Objective: To describe and assess the clinical outcome and intraoperative and postoperative complications of Descemet's stripping endothelial keratoplasty (DSEK) in the treatment of canine corneal endothelial dystrophy. Animals Studied: Six dogs (six eyes) diagnosed with progressive corneal edema resulting from abnormal dystrophic endothelial cells underwent Descemet's stripping endothelial keratoplasty. Procedures: Six patients underwent Descemet's stripping endothelial keratoplasty (DSEK). The patients were examined preoperatively and postoperatively at 24 hours, 7 days, 1, 2, and 3 months after surgery. Corneal edema and ultrasonic pachymetry were evaluated preoperatively and postoperatively. The positions of DSEK grafts were evaluated 3 months after surgery using optical coherence tomography. Intraoperative and postoperative complications were noted. Results: The degree of corneal edema and corneal thickness improved postoperatively in all the patients (n = 6). Fibrin was encountered intraoperatively in one out of the six eyes (1/6) and postoperatively in two out of the six eyes (2/6). One out of the six DSEK grafts was partially scrolled (1/6). Secondary ocular hypertension was observed in one out of the six eyes (1/6). Corneal vascularization was encountered in four out of six patients (4/6). Conclusions: Descemet's stripping endothelial keratoplasty is an effective surgical treatment option for corneal endothelial dystrophy in dogs. Corneal edema resolved and corneal thickness reduced significantly. The early postoperative results are encouraging. Further investigation is warranted to document any long-term complications and to study the longevity of the transplanted grafts.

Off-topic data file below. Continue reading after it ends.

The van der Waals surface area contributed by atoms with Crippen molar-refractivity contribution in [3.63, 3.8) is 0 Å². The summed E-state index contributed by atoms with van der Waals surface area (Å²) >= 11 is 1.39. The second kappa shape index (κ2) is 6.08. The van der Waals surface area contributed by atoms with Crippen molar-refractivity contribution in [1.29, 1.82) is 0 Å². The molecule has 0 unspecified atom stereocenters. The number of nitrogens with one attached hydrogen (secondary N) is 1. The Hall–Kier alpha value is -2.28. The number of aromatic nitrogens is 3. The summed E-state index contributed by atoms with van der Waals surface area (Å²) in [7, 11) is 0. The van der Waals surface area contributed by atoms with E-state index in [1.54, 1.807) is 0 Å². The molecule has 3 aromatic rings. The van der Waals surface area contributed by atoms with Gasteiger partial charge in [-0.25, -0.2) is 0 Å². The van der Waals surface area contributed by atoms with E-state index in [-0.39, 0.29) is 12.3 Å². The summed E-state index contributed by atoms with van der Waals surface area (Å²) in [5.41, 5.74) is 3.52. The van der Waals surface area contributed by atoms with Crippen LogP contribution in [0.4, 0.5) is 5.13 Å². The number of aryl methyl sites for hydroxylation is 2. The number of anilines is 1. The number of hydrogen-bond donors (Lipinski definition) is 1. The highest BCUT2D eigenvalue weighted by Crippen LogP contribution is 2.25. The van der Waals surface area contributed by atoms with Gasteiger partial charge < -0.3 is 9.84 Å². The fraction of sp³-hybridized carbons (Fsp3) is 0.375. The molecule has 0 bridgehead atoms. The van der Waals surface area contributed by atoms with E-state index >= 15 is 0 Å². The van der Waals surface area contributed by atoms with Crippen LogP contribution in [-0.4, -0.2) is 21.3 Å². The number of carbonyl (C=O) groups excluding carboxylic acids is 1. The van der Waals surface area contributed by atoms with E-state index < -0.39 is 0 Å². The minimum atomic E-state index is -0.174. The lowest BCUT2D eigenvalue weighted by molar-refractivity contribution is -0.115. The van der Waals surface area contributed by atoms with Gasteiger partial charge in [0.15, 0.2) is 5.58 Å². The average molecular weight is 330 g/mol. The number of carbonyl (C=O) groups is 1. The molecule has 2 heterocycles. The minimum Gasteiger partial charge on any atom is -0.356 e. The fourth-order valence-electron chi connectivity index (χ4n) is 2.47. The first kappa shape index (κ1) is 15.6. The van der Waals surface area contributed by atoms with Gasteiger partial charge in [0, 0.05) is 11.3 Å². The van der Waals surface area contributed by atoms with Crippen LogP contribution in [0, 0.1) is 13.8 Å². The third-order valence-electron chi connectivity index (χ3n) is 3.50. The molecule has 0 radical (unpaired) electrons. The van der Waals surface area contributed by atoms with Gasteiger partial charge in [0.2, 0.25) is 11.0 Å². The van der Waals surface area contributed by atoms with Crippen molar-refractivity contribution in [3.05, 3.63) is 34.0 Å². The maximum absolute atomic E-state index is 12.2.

- corneal endothelial dystrophy
- Descemet’s stripping endothelial keratoplasty
- pseudophakic bullous keratopathy
ASJC Scopus subject areas